James Ricketson

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James Ricketson
Born1949 (age 68–69)
Alma materAustralian Film and Television School
OccupationFilm director
Notable credit(s)
Criminal chargeEspionage
Criminal penaltySix years in custody (sentenced under Cambodian law)
Criminal statusPardoned
  • AACTA Award for Best Adapted Screenplay, Blackfellas (1994)
  • AACTA Award for Best Film, Reflections (1973)
  • Alan Stout Award for Best Short Film, Reflections (1973)

James Ricketson (born 1949) is an Australian film director who, in June 2017, was arrested while flying a drone at a Cambodia National Rescue Party rally in Phnom Penh, Cambodia, and charged with espionage, a charge he denies.[1] He was held in Prey Sar prison and his trial began in a Phnom Penh court on 16 August 2018, with character testimony from Australian film director, Peter Weir.[2][3] On 31 August he was found guilty and sentenced to six years in prison.[4] It was announced on 21 September 2018 that Cambodian authorities had pardoned Ricketson for the alleged offence.[5]

Film career[edit]

Ricketson studied at the Australian Film and Television School and has made a number of features and documentaries.[6]

In 1973 Ricketson filmed and helped to organise Philippe Petit's high-wire walk between the two north pylons of Sydney Harbour Bridge. A short film of the walk was released on DVD with Man On Wire, the Academy Award-winning documentary on Petit's World Trade Center Twin Towers walk.[7]

Ricketson has directed three feature films, Third Person Plural (1978), Candy Regentag (1989), Blackfellas (1994). His documentaries include Reflections (1973), Roslyn and Blagica Everyone Needs a Friend (1979), Born in Soweto (1994), Sleeping with Cambodia (1997), Backpacking Australia (2001), and Viva (2004).

In 1981 he became one of the founding members of the Australian Directors Guild.[8] In the same year he directed one of the four episodes of the award-winning Australian miniseries Women of the Sun. In July 2012 it was announced he was suing Screen Australia.[9]

In 2014 Ricketson was fined six-million Cambodian riel (A$1,500) and given a suspended two year prison sentence by a Phnom Penh court for threatening to broadcast accusations that a local branch of the Brisbane-based Citipointe Church sold children.[10] http://www.cambodianchildrensfund.org/fact-sheet-1/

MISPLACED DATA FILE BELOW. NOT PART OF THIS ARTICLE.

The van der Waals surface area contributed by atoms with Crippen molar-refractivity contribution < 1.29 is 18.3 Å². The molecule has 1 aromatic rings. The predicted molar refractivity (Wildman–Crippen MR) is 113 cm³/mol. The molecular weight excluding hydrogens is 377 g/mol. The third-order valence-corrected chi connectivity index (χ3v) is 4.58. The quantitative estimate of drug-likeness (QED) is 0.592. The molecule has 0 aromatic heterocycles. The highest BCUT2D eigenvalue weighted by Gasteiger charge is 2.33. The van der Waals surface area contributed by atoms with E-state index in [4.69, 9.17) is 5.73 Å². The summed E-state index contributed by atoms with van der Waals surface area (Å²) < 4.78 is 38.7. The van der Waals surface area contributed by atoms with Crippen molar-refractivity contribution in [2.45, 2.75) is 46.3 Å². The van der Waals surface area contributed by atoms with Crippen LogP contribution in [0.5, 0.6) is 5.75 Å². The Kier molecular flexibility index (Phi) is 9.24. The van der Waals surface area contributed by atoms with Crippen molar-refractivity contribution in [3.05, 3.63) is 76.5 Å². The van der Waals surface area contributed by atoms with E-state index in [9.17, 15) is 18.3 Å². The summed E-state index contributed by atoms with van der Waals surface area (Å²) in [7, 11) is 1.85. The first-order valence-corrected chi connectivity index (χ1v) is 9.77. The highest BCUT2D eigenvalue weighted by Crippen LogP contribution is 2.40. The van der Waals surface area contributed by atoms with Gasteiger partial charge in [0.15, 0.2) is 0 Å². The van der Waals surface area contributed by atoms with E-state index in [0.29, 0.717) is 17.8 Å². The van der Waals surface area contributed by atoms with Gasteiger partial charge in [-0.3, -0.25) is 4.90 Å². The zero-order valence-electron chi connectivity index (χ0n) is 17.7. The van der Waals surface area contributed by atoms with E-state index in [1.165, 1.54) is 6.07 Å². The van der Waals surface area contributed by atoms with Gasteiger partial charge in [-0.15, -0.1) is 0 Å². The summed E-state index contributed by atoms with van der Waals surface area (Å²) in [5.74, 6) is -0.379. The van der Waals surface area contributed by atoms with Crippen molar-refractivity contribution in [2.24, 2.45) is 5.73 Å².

Select credits[edit]


  • AACTA Award for Best Adapted Screenplay, Blackfellas (1994)
  • AACTA Award for Best Film, Reflections (1973)
  • Alan Stout Award for Best Short Film, Reflections (1973)


  1. ^ Press, Australian Associated (2017-06-10). "Australian film-maker charged with espionage in Cambodia". The Guardian. ISSN 0261-3077. Retrieved 2017-07-06.
  2. ^ Handley, Erin (16 July 2018). "James Ricketson secures a trial delay until after Cambodian election". Sydney Morning Herald. Retrieved 24 July 2018.
  3. ^ "Cambodian judges question accused spy James Ricketson's links to Australian Government". ABC News. 2018-08-17. Retrieved 2018-08-19.
  4. ^ Handley, Erin (31 August 2018). "Australian James Ricketson found guilty of espionage in Cambodia". The Sydney Morning Herald. Retrieved 31 August 2018.
  5. ^ "James Ricketson: Cambodia pardons Australian filmmaker jailed for espionage". Australian Broadcasting Corporation. 21 September 2018. Retrieved 21 September 2018.
  6. ^ David Stratton, The Avocado Plantation: Boom and Bust in the Australian Film Industry, Pan MacMillan, 1990 p136
  7. ^ "ABC OPEN: Man on a Sydney wire || From Project: 500 Words: I Was There". open.abc.net.au. Retrieved 2018-08-19.
  8. ^ "History of the ADG - Part 1". Screen Director. Retrieved 2018-08-19.
  9. ^ "Film-maker James Ricketson takes legal action against Screen Australia - Mumbrella". Mumbrella. 2012-07-19. Retrieved 2018-08-19.
  10. ^ Ratana, Uong (2014-04-03). "Filmmaker 'guilty' in conflict with church". Phnom Penh Post. Retrieved 2018-08-19.

External links[edit]